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Comment Re:Social Enginerring (Score 1) 421

This sort of depends. If you have a decent product that sells, doing this would be suicidal. But if your product has barely any customers and its because people are not aware of its existence? This kind of media attention can actually greatly enlarge your market niche and even though you scare some potential customers away you will still have net profit in number of customers

Comment Re:28k in a country of 1.25 billion (Score 2) 114

In Poland in such case you would get disciplinary firing - it goes on an employment certificate which you are expected to show your next employer (you can avoid it, but it would be very suspicious). This is only true for standard work contracts. Other types of contracts are often used to limit costs and avoid regulations related to work contracts.

Regardless of employment type your former employer can also sue you for losses and lost income caused by your sudden departure

Comment Re:Interesting story (Score 1) 553

I remember reading statistical analysis about profitability of being bank robber (how much you can steal before being caught, how long will you spend in prison etc). The results gave a pretty bad outcome compared to just working even for low salary. Still if you consider you dont have to spend anything during your stay at prison it wasnt that bad. Also being actually a smart guy might move this profitability much higher as statistics obviously included everyone that tried it.

Comment construction workers (Score 4, Informative) 364

essential fragment from the report (page 28):

Proportionally, solar employment accounts for the largest share of workers in the Electric Power Generation sector. This is largely due to the construction related to the significant buildout of new solar generation capacity.

On pages 37+ there are some graphs with employment category distribution and construction and installation accounts for over 37% of solar employment (compared to less then 5% in coal and not even on graph for oil and gas.

Comment Re:Ranking of reviews is better (Score 1) 62

- iOS has 2 ratings. Current version rating and all time rating. I hate this as it's actually stifling innovation on the App Store. Why? Because the keyword search rankings are affected by current version rating. So if you submit a new version of your App it resets to zero and your App falls in ranking as do install numbers. What you end up with is a top 10 (no one ever looks beyond there) of complacent Apps that haven't had an update in a couple of years.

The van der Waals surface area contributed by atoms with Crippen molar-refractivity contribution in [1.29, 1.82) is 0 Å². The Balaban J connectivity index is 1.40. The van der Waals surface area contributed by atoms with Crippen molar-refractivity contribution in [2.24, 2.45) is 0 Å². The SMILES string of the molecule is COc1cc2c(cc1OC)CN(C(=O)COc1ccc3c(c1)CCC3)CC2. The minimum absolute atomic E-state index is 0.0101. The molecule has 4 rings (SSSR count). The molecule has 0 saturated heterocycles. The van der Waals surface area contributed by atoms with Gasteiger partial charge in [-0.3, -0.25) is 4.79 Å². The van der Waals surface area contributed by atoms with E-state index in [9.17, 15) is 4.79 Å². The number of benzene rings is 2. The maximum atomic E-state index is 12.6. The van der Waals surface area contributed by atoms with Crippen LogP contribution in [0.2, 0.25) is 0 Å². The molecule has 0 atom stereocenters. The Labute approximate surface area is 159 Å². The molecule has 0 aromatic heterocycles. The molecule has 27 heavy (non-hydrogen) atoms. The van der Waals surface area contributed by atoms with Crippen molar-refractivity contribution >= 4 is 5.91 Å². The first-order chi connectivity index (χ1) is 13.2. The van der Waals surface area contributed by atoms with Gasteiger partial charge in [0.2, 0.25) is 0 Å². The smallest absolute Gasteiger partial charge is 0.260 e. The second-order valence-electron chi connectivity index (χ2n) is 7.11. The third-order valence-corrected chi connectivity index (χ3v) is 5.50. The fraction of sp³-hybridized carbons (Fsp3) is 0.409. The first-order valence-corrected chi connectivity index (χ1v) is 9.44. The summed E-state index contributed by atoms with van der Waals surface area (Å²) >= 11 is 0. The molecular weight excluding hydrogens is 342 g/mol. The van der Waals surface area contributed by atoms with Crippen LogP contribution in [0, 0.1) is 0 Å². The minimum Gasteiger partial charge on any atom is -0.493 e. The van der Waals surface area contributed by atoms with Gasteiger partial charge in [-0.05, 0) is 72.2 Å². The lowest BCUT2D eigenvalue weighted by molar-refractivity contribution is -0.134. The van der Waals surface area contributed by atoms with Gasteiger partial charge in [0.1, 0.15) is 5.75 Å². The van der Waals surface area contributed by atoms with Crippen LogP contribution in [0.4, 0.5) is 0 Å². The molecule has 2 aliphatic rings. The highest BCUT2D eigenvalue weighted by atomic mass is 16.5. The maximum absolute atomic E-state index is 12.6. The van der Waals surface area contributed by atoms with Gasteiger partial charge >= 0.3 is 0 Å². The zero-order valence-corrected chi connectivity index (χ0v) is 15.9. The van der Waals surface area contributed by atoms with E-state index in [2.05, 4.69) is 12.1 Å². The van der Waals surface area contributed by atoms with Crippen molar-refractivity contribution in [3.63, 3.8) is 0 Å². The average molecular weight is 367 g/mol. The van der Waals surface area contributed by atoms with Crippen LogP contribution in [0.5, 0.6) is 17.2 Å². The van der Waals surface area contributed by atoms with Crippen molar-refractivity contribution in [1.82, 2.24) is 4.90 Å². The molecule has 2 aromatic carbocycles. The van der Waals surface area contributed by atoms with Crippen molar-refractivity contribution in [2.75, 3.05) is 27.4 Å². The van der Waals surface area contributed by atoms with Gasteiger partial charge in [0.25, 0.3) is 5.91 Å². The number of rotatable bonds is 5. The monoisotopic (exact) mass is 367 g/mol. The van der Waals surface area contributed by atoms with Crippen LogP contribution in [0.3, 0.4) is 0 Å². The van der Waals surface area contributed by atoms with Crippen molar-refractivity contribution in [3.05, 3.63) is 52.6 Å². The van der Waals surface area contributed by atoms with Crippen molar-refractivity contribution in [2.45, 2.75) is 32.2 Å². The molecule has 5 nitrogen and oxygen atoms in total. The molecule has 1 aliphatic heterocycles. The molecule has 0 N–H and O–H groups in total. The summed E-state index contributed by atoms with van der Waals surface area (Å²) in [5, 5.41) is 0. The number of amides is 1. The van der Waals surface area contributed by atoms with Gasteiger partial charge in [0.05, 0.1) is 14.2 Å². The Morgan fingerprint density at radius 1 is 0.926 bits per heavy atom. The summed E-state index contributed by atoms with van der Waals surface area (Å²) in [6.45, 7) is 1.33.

This is actually something that Android devs at work are jealous of. On android a single problematic version is likely to stain your rating forever, as people use 1 star ratings "new update broke it" as a way to complain and often never changing their vote when its fixed. Basically both approaches have their own merits.

Comment can we stop? (Score 5, Interesting) 430

Can we stop with all those irrelevant politics? Trump won, elections are over. When he starts doing something there may be topics for further discussion, but now its just a waste of time. While there may be some people that are still coping with the results, lets keep this stuff out of slashdo as its for tech stories not social studies.

Comment Re:Unlimited data, speed tiers (Score 1) 222

To go this way you would need some way to actually offer something resembling advertised speeds to all customers. Unfortunately signal strength would put some of them permanently in the lowest tier and then they would complain that they dont get what they paid for - technical limitations dont work for this kind of people (and actually why should normal user need to "measure" their own maximum net speed?)

Comment Re:There are some advantages (Score 1) 276

Intel had some "fairly good" DRM in their chips for years now. The problem is that no one really bothers, at least in mass market - DRM that only works on some machines is much more bothersome then just using one of software level ones (eg PlayReady) that will be accepted by majors. After all to be reasonable you need to support whole os as asking users "what type of processor do you have" is likely to give you pretty bad results.
Theoretically Intel could get sort of exclusive from majors for 4k (as in "you need this drm for 4k"), but I doubt it. Intel only has dominance in pc market and I expect skipping other platforms (eg smart tv) would not be very popular idea.

Comment Re:How much is the fine for false information? (Score 2) 129

"The ABS will certainly try to force compliance—fines range from AUS$1800 (~£1,000 or ~$1,370) for providing false information to AUS$180 per day for failing to submit the form. But the agency will have no real way to verify the answers provided by those who do complete the form as accurate. Failure to vote in the Federal Election last month resulted in only a AUS$20 fine."

Comment Re:I don't get it (Score 1) 37

Post by the researcher is quite nice and understandable.
Basically Avast opens a local port for the purpose of interprocess communication (or RPC to be specific). It listens to properly formatted post requests (that can be easily sent from another page you open) and performs some actions from predefined list. One of those actions allows to launch this weird "safe" browser with an arbitrary url. Since Avast removed some chromium safety feature it allowed launching dev tools with some arbitrary controlling javascript, allowing acces to local files, doing requests using stored cookies etc.
Other application are generally not affected, because they dont provide this local port, so they cant be remotely launched in an easy way (Avast command list is limited, so you cant launch random stuff).

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